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updated: 3/18/2014 11:27 AM

St. Charles doesn't budge on liquor license fee for owner of small bar

Owner says she can't afford new liquor license fee

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  • Dawn Humer of Dawn's Beach Hut in St. Charles told aldermen Monday night their new liquor laws are unfair to her small business, which has a clean record of no police calls or license violations.

       Dawn Humer of Dawn's Beach Hut in St. Charles told aldermen Monday night their new liquor laws are unfair to her small business, which has a clean record of no police calls or license violations.
    John Starks | Staff Photographer


When Dawn Humer transformed her St. Charles lunch cafe into a tropical-themed bar in 2008, she saw it as an establishment that would offer an escape for people during harsh economic times.

On Monday night, Humer searched for an escape from an economic hardship of her own and failed.

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Humer faces a big bill from the city if she wants to renew her liquor license this year. On May 1, all businesses wanting a liquor license will be treated the same, regardless of size or any prior history of problematic patrons and police activity.

Right now, Humer's license allows her to pay the city $1,600 a year and stay open until 2 a.m. With the change, she will pay $3,500 if she wants to keep that closing time. Humer's business is 500 square feet with 26 seats.

Most of the large taverns in the city pay $2,600 to stay open until 2 a.m. They will also pay $3,500 come May 1. The city will see Dawn's Beach Hut as no different from the large taverns.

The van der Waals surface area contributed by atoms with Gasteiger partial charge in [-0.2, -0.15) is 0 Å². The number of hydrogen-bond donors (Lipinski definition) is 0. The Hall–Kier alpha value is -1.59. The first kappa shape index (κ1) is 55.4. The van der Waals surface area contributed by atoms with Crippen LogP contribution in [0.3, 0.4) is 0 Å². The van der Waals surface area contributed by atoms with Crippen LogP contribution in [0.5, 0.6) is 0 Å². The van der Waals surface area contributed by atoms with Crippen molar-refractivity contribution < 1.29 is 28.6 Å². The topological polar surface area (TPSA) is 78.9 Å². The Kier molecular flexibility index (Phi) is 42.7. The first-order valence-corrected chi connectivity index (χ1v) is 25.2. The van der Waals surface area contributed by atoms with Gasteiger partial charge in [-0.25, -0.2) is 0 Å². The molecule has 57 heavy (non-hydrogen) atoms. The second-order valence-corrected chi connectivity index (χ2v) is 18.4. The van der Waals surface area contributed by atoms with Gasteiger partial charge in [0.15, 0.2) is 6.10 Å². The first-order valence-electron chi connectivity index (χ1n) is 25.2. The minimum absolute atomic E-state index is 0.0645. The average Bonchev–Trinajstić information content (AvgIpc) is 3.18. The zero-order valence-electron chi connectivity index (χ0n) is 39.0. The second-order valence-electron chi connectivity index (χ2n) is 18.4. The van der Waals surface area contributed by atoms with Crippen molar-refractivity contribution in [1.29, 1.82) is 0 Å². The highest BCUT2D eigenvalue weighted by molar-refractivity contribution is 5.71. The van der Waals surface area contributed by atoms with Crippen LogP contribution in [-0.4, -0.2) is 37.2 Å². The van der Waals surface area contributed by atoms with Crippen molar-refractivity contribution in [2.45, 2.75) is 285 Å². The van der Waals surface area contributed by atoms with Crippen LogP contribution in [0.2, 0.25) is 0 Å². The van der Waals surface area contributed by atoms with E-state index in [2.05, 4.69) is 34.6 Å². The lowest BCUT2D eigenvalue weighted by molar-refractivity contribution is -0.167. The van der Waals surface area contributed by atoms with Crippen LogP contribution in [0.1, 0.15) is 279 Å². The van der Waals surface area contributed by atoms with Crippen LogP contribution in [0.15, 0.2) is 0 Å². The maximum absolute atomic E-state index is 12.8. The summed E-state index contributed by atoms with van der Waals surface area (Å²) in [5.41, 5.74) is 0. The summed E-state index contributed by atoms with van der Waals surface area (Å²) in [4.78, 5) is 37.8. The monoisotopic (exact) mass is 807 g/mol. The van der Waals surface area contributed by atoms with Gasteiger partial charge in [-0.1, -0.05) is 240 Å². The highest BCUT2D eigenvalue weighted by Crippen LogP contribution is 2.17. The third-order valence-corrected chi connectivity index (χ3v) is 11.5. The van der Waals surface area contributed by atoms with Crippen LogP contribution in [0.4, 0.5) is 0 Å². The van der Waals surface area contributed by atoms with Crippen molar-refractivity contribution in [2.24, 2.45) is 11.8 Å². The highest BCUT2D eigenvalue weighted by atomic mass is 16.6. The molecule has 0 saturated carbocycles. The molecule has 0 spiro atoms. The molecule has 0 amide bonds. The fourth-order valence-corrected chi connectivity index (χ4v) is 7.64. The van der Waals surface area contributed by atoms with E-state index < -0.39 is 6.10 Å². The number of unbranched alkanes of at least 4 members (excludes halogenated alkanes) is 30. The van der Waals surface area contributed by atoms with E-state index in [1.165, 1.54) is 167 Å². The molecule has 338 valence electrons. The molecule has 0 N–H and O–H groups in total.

Humer believes that's inherently unfair. For one, she hasn't called the police or violated the terms of her liquor license in the entire existence of her business.

A big reason city officials raised the price on 2 a.m. closing times, and created revocable permits instead of licenses, was to curb rowdy bar activity. The establishment of the new laws wipe the slates clean for all businesses.

"The large bars around me are getting a 35 percent increase, while I'm getting a 120 percent increase," Humer told aldermen.

"I can't afford it. And I need to be open until 2 a.m. I cannot do without that extra income. I'm fighting for my life here."

Aldermen commended Humer for her clean track record. And they sympathized with her problem. But none of them felt Humer should be an exception to the new rules.

Alderman Rita Payleitner, also a member of the city's new liquor commission, said Humer should have spoken up sooner before the council locked in the new rules.

"There were agendas posted, and nobody came," Payleitner said. "Part of running a business is knowing what's going on. I'm brokenhearted that we're hearing about this after the fact. But we can't be responsible for you now knowing about it."

Humer said that with such a small business, which she also tends bar at, she can't afford to close down every time the city has a discussion about liquor licenses.

"I'm very disappointed in the result of this meeting," Humer said.

She also inquired about the ability to pay for the new 2 a.m. license in installments rather than a lump sum.

Mayor Ray Rogina, who is also the city's official liquor commissioner, said he would help Humer consider her options.

"With all due respect to your good record, we're trying to put everyone on the same playing field," Rogina said.

Rogina met with Humer in private after the meeting to discuss her options.

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